Photo: Pacific Southwest Region USFWS
Fewer than 400 endangered yellow-legged mountain frogs now remain from the thousands that once crowded hundreds streams throughout California’s San Gabriel, San Bernardino and San Jacinto mountain ranges. Fifty years ago frogs swarmed these streams competing for desirable mates, but are now reduced to surviving in five hard-to-find streams that still trickle down despite five years of heavy droughts.
Scientists have grown more concerned about the frogs’ survival with a nearby wildfire growing each day, the third major fire in a month to overtake the frogs’ habitat. If this most recently endangered patch of vegetation is destroyed, biologists fear winter storms could wipe out the only remaining streams where the frogs live with debris and ash from previous fires. “I’ve never seen things this dry here before,” said Adam Backlin, a U.S. Geological Survey biologist, regarding a population of around 20 frogs in San Gabriel Mountains’ Big Rock Creek. “The last thing these frogs need is drought and wildfire.”
Though wildfires in the area have been common for a long time, they are now coupled with a vast array of factors that would make it difficult for sparse yellow-legged frog populations to recolonize from neighboring populations, as they did in decades past. Now, existing populations have been pushed to the brink of extinction by disease, urbanization, and widespread invasive predators from crayfish to trout and bullfrogs. Backlin notes that many isolated mountain yellow-legged frog populations were already decimated after 2003’s Old fire, 2009’s Station fire, and 2013’s Mountain fire, and are incredibly weak in the face of the most recent fire.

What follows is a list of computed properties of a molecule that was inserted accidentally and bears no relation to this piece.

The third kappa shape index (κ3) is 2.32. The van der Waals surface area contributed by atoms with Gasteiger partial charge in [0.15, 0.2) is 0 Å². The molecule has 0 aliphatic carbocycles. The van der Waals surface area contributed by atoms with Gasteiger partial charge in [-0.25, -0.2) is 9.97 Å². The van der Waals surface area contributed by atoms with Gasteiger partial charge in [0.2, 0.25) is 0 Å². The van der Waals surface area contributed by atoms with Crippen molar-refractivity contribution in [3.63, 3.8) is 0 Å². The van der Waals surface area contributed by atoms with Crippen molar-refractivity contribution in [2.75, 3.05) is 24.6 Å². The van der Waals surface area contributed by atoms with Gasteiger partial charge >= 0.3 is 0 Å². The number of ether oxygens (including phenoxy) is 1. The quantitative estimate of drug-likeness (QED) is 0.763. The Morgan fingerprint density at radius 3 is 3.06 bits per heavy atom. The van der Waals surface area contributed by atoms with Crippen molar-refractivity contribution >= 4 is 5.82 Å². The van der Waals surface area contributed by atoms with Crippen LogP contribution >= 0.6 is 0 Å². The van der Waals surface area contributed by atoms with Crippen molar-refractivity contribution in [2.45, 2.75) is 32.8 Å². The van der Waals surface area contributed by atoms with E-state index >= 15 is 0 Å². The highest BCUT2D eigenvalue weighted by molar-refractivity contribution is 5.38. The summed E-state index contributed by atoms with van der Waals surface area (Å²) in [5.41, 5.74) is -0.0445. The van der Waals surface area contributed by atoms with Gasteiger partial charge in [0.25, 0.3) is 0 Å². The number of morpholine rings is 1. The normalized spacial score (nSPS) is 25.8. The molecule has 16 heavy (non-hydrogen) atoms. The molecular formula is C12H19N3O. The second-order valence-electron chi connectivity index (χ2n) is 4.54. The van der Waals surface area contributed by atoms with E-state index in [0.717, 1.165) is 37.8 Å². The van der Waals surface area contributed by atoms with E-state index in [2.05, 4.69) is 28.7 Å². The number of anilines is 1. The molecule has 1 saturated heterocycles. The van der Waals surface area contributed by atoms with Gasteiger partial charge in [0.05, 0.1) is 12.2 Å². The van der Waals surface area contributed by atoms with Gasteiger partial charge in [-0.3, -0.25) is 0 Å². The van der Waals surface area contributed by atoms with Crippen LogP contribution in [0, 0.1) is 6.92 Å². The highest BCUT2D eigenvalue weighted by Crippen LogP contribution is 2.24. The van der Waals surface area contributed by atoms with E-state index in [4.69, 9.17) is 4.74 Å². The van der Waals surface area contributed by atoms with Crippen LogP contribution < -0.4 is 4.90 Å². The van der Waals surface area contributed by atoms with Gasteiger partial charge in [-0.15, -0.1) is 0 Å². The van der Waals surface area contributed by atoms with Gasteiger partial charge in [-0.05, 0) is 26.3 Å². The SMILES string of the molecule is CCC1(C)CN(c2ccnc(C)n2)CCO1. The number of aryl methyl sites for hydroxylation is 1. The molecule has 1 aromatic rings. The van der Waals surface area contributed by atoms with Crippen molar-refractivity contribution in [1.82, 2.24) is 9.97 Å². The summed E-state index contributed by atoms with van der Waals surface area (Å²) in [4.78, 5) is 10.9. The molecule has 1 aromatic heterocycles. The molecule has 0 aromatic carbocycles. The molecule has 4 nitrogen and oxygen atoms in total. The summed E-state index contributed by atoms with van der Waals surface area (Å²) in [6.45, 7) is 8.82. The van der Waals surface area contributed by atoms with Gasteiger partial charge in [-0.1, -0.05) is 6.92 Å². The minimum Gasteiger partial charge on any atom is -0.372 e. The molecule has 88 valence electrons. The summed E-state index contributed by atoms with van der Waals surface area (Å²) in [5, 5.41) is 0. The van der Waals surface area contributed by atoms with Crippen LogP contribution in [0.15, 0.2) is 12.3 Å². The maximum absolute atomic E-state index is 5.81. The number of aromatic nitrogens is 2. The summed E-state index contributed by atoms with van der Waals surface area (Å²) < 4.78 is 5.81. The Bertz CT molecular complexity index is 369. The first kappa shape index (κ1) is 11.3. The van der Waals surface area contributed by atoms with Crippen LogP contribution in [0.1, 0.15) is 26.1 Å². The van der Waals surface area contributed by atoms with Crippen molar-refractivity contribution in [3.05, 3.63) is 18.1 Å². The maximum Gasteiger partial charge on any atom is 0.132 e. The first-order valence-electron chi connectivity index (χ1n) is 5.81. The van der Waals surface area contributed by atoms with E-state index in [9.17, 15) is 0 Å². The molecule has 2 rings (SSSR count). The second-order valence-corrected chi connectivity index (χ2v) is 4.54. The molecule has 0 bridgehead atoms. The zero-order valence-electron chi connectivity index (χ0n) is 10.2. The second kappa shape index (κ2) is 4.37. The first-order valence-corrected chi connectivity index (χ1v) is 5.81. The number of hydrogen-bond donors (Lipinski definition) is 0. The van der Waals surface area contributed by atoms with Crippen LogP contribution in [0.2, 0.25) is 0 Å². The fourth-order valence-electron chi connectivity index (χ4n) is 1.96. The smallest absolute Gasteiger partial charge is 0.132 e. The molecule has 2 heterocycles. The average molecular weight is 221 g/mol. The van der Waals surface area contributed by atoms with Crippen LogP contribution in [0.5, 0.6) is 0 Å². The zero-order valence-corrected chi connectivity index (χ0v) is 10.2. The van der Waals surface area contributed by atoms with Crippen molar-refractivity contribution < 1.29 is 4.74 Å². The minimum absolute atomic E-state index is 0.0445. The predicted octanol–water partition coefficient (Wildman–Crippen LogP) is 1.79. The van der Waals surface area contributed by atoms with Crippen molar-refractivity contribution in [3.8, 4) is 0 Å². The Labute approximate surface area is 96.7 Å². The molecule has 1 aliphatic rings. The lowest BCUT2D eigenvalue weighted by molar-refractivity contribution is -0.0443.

Just three weeks ago, the Sand fire destroyed 40,000 acres of northwestern San Gabriel Mountain watershed, containing sections of Soledad Canyon, a shelter to both rare arroyo toads and federally endangered unarmored threespine stickleback fish. This week, biologists were alarmed to discover that the Blue Cut fire burned through over 37,000 acres across San Gabriel’s northeastern canyons. They are now rushing to study the fire’s impacts on the yellow-legged mountain frogs’ populations, and questioning whether captive breeding may be the only way to ensure the species’ continued survival.
Federal wildlife authorities started a recovery program for the frogs back in 2010 that involves trout removal, captive breeding, and banning public access to regions where frogs still survive. Authorities hope to keep the frogs alive in carefully monitored aquariums at the San Diego and Los Angeles Zoos, where “insurance colonies” are being maintained with the help of the U.S. Fish and Wildlife Service. Omaha’s Henry Doorly Zoo, the Memphis Zoo, and the Santa Ana Zoo may join the program within the next year. Everyone involved hopes these efforts will allow the yellow-legged mountain frog to survive long-term, if outside its threatened natural habitat.
Source: Sahagun, Louis. “California’s drought, wildfires threaten endangered frog.” LA Times. 20 August 2016.
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